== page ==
Broadly speaking, a non-invasive flow meter can be used in any application where a pipeline is filled with flowing liquid. The first question should always be ‘what are we trying to achieve?’ A clamp-on flowmeter offers a typical accuracy of 2% of flow velocity with repeatability of around 0.15%, although higher accuracy can be achieved if there is an opportunity to calibrate against the specific process. There may be critical measurements that need a different approach and the process owner will have to accept the inconvenience and cost of an invasive approach such as a Coriolis meter. For the majority of applications within a process environment, however, a couple of percent accuracy is adequate.

The go-to technology for flow metering has, for many years, been the electromagnetic flowmeter (magflow). These are well-proven and effective, but to retrofit a unit means breaking into the pipework, interrupting the process for a number of hours, and then re-establishing plant integrity afterwards. A magflow meter also depends on the electrical conductivity of the liquid to work.



Katronic’s partners in Benelux, U-F-M/Ultrasonic Flow Management, used 13 Katronic KATflow 170 ATEX clamp-on flowmeters to help to make sure that off-loading of a variety of petrochemicals into a ‘hydrocarbon hotel’ was done as quickly, efficiently but above all, safely as possible. It is clearly critically important that a tanker is unloaded as quickly as possible, but that needs to be done
within the limits of safe operation. As the rate of offload increases, so does the static electric charge in the line, increasing risks of sparks. The flow velocity has to be maintained at just below 3.5 m/s to maintain flow rate without risk of sparking, and the KATflow 170 use compact clamp-on transducers to measure the flow, signalling that velocity to the site control system which then modulates the pumped volume.

Clamp-on flowmeters are versatile; pipe diameters up to as much as 6 m, any acoustically conductive pipe material including plastics, process temperatures up to 250˚C and so on.

Katronic clamp-on flowmeters are available in both fixed and portable forms, portable versions providing opportunities for temporary process monitoring, for example to verify pump performance, allowing service and maintenance to become predictive. To take a specific instance, there may be a regular maintenance schedule for a series of pumps. Some of those pumps will have run for many hours, others for far less, and the wear on the pumps may have been affected by the process conditions when they were on duty. With a simple clamp-on measurement, actual pump performance compared to expected throughput can be determined directly, so maintenance priorities can be decided on the basis of actual repair and service requirements rather than time.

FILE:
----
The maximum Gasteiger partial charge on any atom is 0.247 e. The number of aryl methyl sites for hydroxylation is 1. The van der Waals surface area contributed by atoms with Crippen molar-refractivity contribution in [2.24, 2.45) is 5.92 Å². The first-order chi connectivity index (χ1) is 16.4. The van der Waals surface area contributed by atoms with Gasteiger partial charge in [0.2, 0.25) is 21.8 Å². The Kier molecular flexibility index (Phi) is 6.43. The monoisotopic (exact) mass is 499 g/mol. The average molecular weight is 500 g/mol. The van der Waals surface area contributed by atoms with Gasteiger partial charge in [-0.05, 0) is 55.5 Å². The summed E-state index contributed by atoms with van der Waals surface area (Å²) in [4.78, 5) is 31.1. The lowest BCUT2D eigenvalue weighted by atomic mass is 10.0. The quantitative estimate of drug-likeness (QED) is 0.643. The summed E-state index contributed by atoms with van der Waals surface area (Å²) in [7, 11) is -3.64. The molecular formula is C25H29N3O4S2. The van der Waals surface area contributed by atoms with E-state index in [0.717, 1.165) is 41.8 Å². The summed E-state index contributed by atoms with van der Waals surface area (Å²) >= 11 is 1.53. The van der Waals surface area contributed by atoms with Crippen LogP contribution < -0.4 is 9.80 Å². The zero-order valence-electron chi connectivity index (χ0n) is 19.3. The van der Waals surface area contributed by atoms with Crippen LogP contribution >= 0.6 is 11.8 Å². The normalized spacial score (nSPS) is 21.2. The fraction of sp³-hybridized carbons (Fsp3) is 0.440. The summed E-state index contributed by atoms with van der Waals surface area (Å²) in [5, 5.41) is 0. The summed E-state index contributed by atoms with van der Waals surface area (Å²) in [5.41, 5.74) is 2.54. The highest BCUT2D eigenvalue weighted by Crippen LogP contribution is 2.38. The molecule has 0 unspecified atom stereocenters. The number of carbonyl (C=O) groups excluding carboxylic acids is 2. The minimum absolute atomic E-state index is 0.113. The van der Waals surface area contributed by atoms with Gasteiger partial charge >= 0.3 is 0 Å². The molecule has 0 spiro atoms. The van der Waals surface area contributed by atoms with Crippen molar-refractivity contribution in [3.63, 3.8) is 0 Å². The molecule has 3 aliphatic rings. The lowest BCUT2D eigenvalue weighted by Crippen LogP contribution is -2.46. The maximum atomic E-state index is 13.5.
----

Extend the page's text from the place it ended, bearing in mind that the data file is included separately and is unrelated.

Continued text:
In another application for U-F-M, Katronic flowmeters have been built into a mobile housing and are being used to confirm safe working by contractors at the largest Dutch refinery. When working on live pipelines, possibly to weld new sockets for invasive instrumentation or other attachments to the pipe, the process is not shut down and much of the cooling for the welding operation is provided by the liquid flow itself. Therefore, in what is almost a reverse of the requirement of the case study mentioned above, the key here is to maintain flow above a critical velocity. The refinery operators were dependent on safe working practises of their contractors and wanted to maintain control and provide their contractors with support for working safely. U-F-M created a solution based on a KATflow 150 fixed flowmeter to give an audible and visual warning if flow velocity falls below a critical value, which they call a UFM70. The KATflow 150 flowmeter is mounted into a wheeled case with a battery power pack. The clamp-on transducers sense the flow velocity, and the case also includes a large siren and a warning light mounted to the outside of the case. Instant warning to the contractors if they need to stop work, self-contained and transportable wherever it is needed in the refinery.

Clamp-on, non-invasive ultrasonic flowmeters are clean, easy to install and use, and versatile. The rise of the distributed factory made possible by Industry 4.0 and Industrial Internet of Things (IIoT) technologies is very relevant to tank storage operation. The increased demands of efficient storage throughput and effective interface with downstream processes and logistics also means that process measurement that can be easily incorporated into an existing process is becoming more and more essential. The clamp-on flowmeter is set to be an important part of that growth.